The experience you can trust for the important tests you need.
We understand that visiting the gastroenterologist may be a new experience for you and that you may be in pain or worried about your health. That’s why all the staff at Advanced Gastroenterology focus on making you feel comfortable and confident in our care. Dr. Samuel K. Sim, Dr. Frank Yeh, and our medical team take extra care to listen to your concerns, answer all your questions and thoroughly explain your condition and treatment options.
ColonoscopyThe doctor uses a lighted tube to look inside all or your colon. The doctor will be looking for a growth that could be cancer or a polyp that could turn into cancer. If he sees something that concerns him, he can take a piece of the growth and test it for cancer. Read more..
Procedure: a colonoscopy involves the use of a colonoscope - a long, thin, flexible instrument connected to a camera and video display monitor. The doctor inserts this into the rectum and moves it slowly through the entire colon looking for any abnormal tissue growths. If the doctor notices anything of concern he is able to take a biopsy (small tissue sample) immediately.
Benefits: a colonoscopy is performed to identify and/or correct a problem in the colon. The test enables a diagnosis to be made and a specific treatment given. If a polyp is found, it can be removed at that time, eliminating future surgery. If a bleeding site is identified, treatment can be administered to stop the bleeding. Other treatments can be given through the endoscope when necessary.
Risks: Bloating and distension typically occur for about an hour after the exam until the air is expelled. Serious risks with colonoscopy however, are very uncommon.
Alternatives: Alternative tests to colonoscopy include a barium enema or other types of x-ray exams that outline the colon and allow a diagnosis to be made.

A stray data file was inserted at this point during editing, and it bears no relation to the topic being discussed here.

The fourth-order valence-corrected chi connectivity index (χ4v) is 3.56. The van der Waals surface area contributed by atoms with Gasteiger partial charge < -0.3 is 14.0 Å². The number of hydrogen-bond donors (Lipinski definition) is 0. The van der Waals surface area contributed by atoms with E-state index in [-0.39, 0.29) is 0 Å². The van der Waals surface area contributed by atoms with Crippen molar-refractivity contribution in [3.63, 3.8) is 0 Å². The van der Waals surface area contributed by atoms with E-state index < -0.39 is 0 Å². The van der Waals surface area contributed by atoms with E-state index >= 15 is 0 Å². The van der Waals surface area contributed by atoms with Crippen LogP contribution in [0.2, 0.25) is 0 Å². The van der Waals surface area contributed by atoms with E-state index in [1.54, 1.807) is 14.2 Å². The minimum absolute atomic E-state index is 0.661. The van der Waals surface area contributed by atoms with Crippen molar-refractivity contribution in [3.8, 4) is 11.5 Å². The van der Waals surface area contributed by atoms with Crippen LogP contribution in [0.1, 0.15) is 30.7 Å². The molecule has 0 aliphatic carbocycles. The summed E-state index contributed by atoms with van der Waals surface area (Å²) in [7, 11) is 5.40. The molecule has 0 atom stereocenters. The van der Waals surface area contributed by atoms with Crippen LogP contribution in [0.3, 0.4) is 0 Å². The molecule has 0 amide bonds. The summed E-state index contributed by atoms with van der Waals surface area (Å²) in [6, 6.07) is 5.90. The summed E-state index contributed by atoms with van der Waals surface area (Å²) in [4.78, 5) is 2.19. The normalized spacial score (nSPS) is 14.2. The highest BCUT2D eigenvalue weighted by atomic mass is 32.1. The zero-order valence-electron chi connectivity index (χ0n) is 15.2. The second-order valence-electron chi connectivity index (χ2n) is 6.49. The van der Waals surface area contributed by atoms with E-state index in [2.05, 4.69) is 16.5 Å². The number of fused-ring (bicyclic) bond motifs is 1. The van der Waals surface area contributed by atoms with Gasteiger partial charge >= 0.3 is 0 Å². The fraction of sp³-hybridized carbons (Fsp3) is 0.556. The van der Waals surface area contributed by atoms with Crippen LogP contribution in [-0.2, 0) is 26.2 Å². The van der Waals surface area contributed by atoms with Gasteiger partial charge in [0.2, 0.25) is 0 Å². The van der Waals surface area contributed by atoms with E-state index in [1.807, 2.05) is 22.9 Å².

Upper Endoscopy/Esophagogastroduodenoscopy (EGD)Upper GI endoscopy, sometimes called EGD (esophagogastroduodenoscopy), is a visual examination of the upper intestinal tract using a lighted, flexible fiber optic or video endoscope, which is usually performed on an outpatient basis. Read more..
Procedure: Upper GI endoscopy, sometimes called EGD (esophagogastroduodenoscopy), is a visual examination of the upper intestinal tract using a lighted, flexible fiber optic or video endoscope, which is usually performed on an outpatient basis. The throat is often anesthetized by a spray or liquid. Intravenous sedation is usually given to relax the patient, deaden the gag reflex and cause short-term amnesia. For some individuals who can relax on their own and whose gagging can be controlled, the exam is done without intravenous medications. The endoscope is then gently inserted into the upper esophagus. The patient can breathe easily throughout the exam. Other instruments can be passed through the endoscope to perform additional procedures if necessary. For example, a biopsy can be done in which a small tissue specimen is obtained for microscopic analysis. A polyp or tumor can be removed using a thin wire snare and electrocautery (electrical heat). The exam takes from 15 to 30 minutes, after which the patient is taken to the recovery area. There is no pain with the procedure and patients seldom remember much about it. Benefits: An upper GI endoscopy is performed primarily to identify and/or correct a problem in the upper gastrointestinal tract. This means the test enables a diagnosis to be made upon which specific treatment can be given. If a bleeding site is identified, treatment can stop the bleeding, or if a polyp is found, it can be removed without a major operation. Other treatments can be given through the endoscope when necessary.